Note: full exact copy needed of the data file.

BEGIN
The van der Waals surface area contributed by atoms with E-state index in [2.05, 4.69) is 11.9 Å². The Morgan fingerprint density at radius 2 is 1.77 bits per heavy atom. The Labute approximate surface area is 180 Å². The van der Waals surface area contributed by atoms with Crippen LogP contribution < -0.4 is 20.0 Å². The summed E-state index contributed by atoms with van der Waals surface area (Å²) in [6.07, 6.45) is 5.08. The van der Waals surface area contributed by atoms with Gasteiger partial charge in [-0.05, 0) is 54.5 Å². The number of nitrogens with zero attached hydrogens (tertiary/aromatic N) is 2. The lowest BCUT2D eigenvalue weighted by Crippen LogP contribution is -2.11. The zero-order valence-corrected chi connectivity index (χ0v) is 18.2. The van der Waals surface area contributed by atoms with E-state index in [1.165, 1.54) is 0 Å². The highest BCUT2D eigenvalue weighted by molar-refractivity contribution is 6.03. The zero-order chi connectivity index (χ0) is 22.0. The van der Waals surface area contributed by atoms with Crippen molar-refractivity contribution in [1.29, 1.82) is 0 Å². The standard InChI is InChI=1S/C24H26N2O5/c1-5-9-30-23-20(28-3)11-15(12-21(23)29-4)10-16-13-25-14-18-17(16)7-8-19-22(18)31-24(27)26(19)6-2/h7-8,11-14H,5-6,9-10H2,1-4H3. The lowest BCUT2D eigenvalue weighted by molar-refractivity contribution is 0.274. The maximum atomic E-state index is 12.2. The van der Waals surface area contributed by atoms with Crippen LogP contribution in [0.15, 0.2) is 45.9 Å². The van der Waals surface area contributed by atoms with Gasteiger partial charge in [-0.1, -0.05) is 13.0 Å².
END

The van der Waals surface area contributed by atoms with E-state index in [2.05, 4.69) is 11.9 Å². The Morgan fingerprint density at radius 2 is 1.77 bits per heavy atom. The Labute approximate surface area is 180 Å². The van der Waals surface area contributed by atoms with Crippen LogP contribution < -0.4 is 20.0 Å². The summed E-state index contributed by atoms with van der Waals surface area (Å²) in [6.07, 6.45) is 5.08. The van der Waals surface area contributed by atoms with Gasteiger partial charge in [-0.05, 0) is 54.5 Å². The number of nitrogens with zero attached hydrogens (tertiary/aromatic N) is 2. The lowest BCUT2D eigenvalue weighted by Crippen LogP contribution is -2.11. The zero-order valence-corrected chi connectivity index (χ0v) is 18.2. The van der Waals surface area contributed by atoms with E-state index in [1.165, 1.54) is 0 Å². The highest BCUT2D eigenvalue weighted by molar-refractivity contribution is 6.03. The zero-order chi connectivity index (χ0) is 22.0. The van der Waals surface area contributed by atoms with Crippen molar-refractivity contribution in [1.29, 1.82) is 0 Å². The standard InChI is InChI=1S/C24H26N2O5/c1-5-9-30-23-20(28-3)11-15(12-21(23)29-4)10-16-13-25-14-18-17(16)7-8-19-22(18)31-24(27)26(19)6-2/h7-8,11-14H,5-6,9-10H2,1-4H3. The lowest BCUT2D eigenvalue weighted by molar-refractivity contribution is 0.274. The maximum atomic E-state index is 12.2. The van der Waals surface area contributed by atoms with Crippen LogP contribution in [0.15, 0.2) is 45.9 Å². The van der Waals surface area contributed by atoms with Gasteiger partial charge in [-0.1, -0.05) is 13.0 Å².